It always puzzles me when I see people treat their pets better than treating themselves. For instance, I regularly come across people picking up prescription medicines for their pets. The fact that people are willing to spend a fortune to see a vet but question the $5 government tax for their own prescriptions proves the point that they appear to love and care for their dogs or cats more than themselves.
Being a parent has in some way shaped my perspective in trying to understand such human behaviour and help me to find an answer to the perplexing question of why people don’t take their damn pills. Ever since the birth of my son, whenever he feels sick, my wife and I would take him to see the doctor. The doctor gives him a prescription and we religiously follow the instructions, even to a point of setting up the alarm clock to remind ourselves when the next dose should be. My wife and I realised that we are no longer that important compared to our little guy. He is much more important than us and we care more about his wellbeing than our own. On one hand, I understand why people could treat their pets like family members, but on the other, it still makes no sense to me as to why people would prefer their pets to themselves when it comes to their own health.
I’ve read a book written by Jordan Petersen a few years ago and I remember one of the chapters was about “treating yourself like someone you are responsible for helping”. The more I think about what he wrote, the more I understand that solving the adherence issue requires more than just a blister pack or proper medication counseling. In the chapter, he made a compelling case explaining why people don’t take good care of themselves – it’s related to how we perceive ourselves. He referred to the biblical story involving Adam & Eve.
According to the creation story, God places Adam in Paradise and created Eve as a partner for Adam. Within the Garden, there was the Tree of Life which had the fruit they could freely eat while the fruit on the Tree of Knowledge of Good and Evil was forbidden to touch. Despite the warning, both Adam and Eve ate the forbidden fruit. Hence, they both awoke with their eyes wide open, which gave them the ability to see the good and the bad, right and wrong. For the first time, they both became conscious, or perhaps self-conscious as the first thing they noticed was their naked body. I would imagine that becoming conscious that you are naked is a big deal for both of them as it was the first time, they saw each other’s flaws. Nakedness can have a negative connotation and is usually associated with vulnerability and weakness, exposed and unprotected. That is why Adam and Eve felt ashamed after their eyes opened because their flaws stood out.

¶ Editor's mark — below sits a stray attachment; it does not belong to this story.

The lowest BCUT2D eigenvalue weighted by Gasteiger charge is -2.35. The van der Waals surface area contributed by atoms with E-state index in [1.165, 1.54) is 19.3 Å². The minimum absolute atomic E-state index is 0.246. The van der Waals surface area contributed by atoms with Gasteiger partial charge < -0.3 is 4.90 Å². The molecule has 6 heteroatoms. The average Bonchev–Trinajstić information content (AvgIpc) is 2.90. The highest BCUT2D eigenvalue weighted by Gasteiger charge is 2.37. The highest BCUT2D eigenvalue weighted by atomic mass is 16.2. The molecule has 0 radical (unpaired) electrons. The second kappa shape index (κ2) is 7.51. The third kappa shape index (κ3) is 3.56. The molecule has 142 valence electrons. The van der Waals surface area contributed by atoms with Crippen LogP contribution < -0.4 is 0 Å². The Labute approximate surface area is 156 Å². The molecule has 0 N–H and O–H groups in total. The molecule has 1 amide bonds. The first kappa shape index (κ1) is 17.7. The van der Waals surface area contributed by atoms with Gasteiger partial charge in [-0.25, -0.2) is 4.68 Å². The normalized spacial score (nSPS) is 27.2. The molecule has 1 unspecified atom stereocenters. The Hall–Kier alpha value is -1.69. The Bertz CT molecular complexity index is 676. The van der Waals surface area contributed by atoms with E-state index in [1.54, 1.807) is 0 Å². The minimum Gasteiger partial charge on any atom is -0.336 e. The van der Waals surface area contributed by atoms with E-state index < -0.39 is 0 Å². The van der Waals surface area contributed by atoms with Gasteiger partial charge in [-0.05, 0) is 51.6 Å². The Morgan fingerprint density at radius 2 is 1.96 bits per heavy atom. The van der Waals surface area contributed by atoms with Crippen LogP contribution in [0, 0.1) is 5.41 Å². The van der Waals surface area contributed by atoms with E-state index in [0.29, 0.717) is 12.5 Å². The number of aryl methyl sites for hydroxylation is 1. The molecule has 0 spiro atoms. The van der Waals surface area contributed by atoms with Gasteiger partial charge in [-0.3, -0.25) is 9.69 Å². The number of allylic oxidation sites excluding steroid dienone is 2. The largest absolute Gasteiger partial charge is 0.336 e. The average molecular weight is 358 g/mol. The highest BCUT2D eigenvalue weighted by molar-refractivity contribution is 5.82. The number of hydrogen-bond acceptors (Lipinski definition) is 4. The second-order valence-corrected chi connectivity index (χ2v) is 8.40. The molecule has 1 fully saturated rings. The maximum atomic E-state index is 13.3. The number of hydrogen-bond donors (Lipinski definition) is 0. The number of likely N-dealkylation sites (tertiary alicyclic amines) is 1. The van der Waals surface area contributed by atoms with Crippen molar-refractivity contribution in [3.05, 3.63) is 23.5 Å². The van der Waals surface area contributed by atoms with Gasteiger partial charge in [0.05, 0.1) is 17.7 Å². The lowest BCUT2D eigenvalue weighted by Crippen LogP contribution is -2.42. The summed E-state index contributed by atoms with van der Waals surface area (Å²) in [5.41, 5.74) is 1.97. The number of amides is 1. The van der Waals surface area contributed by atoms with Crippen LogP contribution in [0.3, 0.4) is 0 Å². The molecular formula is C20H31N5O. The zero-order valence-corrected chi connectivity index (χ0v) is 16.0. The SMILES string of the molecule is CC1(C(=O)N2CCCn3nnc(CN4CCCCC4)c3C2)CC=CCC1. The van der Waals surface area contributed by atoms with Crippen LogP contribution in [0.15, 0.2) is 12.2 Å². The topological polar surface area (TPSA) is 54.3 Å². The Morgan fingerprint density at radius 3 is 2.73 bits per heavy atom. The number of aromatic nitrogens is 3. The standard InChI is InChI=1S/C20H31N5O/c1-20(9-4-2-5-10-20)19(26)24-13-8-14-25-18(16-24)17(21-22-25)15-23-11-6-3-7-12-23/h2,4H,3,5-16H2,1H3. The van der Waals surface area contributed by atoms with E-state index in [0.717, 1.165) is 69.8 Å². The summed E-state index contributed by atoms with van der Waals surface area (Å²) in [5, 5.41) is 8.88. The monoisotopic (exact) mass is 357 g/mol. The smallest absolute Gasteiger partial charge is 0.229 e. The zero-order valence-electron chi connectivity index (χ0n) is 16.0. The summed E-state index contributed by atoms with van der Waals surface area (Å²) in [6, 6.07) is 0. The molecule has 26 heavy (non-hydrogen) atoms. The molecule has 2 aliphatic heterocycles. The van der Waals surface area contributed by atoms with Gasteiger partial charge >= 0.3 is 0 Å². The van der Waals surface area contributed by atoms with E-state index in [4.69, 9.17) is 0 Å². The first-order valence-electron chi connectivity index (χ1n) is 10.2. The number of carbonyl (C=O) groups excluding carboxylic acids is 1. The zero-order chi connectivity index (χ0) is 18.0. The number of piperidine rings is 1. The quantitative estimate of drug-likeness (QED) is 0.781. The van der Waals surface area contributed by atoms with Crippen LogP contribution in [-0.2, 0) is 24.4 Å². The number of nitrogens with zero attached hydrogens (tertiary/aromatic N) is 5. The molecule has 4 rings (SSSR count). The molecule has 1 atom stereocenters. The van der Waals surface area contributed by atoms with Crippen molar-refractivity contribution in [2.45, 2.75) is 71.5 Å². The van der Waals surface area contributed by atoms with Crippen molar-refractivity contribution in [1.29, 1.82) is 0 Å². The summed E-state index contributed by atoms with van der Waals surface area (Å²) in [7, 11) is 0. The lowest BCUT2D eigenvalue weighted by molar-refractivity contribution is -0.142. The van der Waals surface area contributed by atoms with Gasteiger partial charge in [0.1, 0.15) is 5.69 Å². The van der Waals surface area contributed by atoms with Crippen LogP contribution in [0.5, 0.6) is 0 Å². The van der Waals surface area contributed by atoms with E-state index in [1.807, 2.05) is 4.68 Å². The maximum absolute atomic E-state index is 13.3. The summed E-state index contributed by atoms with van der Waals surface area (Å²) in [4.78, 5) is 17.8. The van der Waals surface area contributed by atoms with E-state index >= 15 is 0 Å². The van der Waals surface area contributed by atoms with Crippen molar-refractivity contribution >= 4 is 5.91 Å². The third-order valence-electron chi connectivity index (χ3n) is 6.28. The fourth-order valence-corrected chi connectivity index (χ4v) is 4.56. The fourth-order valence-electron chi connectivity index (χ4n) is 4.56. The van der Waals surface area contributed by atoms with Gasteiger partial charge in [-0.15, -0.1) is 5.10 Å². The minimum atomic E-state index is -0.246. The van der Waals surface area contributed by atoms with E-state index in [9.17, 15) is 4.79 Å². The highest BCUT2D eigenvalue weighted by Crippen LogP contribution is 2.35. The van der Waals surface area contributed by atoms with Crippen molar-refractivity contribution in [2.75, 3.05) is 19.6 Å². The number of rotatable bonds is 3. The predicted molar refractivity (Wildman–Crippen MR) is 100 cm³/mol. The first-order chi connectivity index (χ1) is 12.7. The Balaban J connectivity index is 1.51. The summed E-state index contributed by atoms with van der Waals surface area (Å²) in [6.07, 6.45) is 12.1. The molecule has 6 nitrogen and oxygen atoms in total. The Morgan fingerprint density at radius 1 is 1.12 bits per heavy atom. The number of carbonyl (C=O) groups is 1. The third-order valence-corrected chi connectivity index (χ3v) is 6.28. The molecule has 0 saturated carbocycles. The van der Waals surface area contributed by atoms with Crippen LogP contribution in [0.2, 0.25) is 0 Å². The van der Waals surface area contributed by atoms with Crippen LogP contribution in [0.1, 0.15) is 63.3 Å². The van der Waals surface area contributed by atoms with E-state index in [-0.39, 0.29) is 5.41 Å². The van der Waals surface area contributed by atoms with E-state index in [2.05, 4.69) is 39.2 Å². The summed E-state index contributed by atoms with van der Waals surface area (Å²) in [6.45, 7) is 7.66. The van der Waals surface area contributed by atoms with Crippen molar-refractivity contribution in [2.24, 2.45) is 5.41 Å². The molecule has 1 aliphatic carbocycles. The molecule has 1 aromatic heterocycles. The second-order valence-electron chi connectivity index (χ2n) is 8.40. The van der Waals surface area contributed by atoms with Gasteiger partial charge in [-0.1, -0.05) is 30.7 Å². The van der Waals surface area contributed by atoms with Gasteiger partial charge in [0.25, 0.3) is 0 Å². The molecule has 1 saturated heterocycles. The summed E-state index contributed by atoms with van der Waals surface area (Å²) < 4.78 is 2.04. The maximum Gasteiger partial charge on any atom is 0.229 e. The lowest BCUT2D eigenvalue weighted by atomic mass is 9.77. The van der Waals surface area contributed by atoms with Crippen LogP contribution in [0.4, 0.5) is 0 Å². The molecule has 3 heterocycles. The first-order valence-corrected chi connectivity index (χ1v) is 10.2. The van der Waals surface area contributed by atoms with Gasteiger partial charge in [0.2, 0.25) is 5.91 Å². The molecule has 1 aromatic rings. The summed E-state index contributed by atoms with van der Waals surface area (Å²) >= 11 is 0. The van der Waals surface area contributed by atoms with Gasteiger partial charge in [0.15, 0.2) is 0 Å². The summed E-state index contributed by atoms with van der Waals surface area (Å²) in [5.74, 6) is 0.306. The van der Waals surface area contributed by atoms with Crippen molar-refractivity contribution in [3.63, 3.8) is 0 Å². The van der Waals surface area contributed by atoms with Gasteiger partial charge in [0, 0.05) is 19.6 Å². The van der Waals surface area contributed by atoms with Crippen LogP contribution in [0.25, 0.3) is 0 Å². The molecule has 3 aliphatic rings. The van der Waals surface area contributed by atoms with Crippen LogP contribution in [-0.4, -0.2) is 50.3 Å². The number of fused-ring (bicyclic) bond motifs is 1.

This is particularly true when patients are diagnosed with a long-term clinical illness, they are finally coming to terms with how “naked” they are. Immediately they become defensive and frightened of being ill and this eventually progresses to a resentful stage where they feel ashamed and unworthy of medical attention and intervention. The reason they have such thoughts is that they believe they are the “flaws” of their life and are unworthy of “help”. These are the very same thoughts that Adam had about being afraid to walk with God because he was conscious of his nakedness and that God would judge him based on his high standards. Because of this, I really think that medication adherence is not just a simple matter of forgetting to take the medicine. It lies deeper into our human psyche where our transgressions, insufficiencies, and inadequacies are the fuel that leads us into thinking that our innocent pet is more deserving of our attention.
Sooner or later, we all need to ask ourselves an important question, “What will my health be like when I care for myself properly and start taking the medicine that I should?” Well, for a start, don’t expect your health will ever revert to 100% efficiency. However, knowing that it will not progress in a downward spiral is both relieving, and reassuring.
Ultimately, to reduce the cost of medication non-adherence, we need to get people to take their damn pills. The health system and healthcare professionals like us must shift our strategy slightly. We must make efforts to understand the human psyche and help individuals to remove the veil of unworthiness and resentfulness to reveal the self-confidence lurking behind so that people can finally stand up tall with their shoulders back and start moving forward without shame once again.
To taking your medicines regularly, as prescribed,